Date of Award
Master of Science
Department of Electrical and Computer Engineering
Gary B. Lamont, PhD
The ability to accurately predict a polypeptide's molecular structure given its amino acid sequence is important to numerous scientific, medical, and engineering applications. Studies have been conducted in the application of Genetic Algorithms (GAs) to this problem with promising initial results. In this thesis report, we use the fast messy Genetic Algorithm (fmGA) to attempt to find the minimization of an empirical CHARMM energy model and generation of the associated conformation. Previous work has shown that the fmGA provided favorable results, at least when applied to the pentapeptide Met-Enkephalin. We extend these results to a larger Polyalinine peptide by utilizing secondary structure information as both searching constraints and seeding the initial population. Additional efforts where conducted to improve the performance of the algorithm with respect to solving the Protein Structure Prediction (PSP) problem through a short-circuiting operator--where complete evaluation of the fitness function is halted if initial results are not promising, and by conducting additional searches on faster machines in a heterogeneous environment. Results indicate that, on average, this localized search tends to produce better final solutions. Finally, the fmGA as applied to the PSP problem is analyzed and shown to have improved performance and effectiveness.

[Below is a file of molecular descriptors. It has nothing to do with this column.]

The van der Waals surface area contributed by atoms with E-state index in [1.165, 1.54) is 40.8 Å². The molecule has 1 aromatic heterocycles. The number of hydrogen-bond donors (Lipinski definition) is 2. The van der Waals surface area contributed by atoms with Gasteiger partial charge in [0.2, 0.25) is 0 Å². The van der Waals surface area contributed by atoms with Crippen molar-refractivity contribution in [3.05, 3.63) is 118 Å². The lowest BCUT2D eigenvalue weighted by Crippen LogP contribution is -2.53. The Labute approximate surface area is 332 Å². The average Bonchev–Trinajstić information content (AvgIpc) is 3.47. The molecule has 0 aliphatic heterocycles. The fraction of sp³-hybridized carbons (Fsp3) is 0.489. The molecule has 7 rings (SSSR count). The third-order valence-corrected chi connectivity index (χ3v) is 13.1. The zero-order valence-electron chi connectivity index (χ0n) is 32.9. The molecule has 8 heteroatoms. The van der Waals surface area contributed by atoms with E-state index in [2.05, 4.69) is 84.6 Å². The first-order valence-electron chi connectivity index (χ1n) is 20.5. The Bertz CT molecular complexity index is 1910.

DTIC Accession Number
Michaud, Steven R., "Solving the Protein Structure Prediction Problem with Fast Messy Genetic Algorithms (Scaling the Fast Messy Genetic Algorithm to Medium-Sized Peptides by Detecting Secondary Structures)" (2001). Theses and Dissertations. 4666.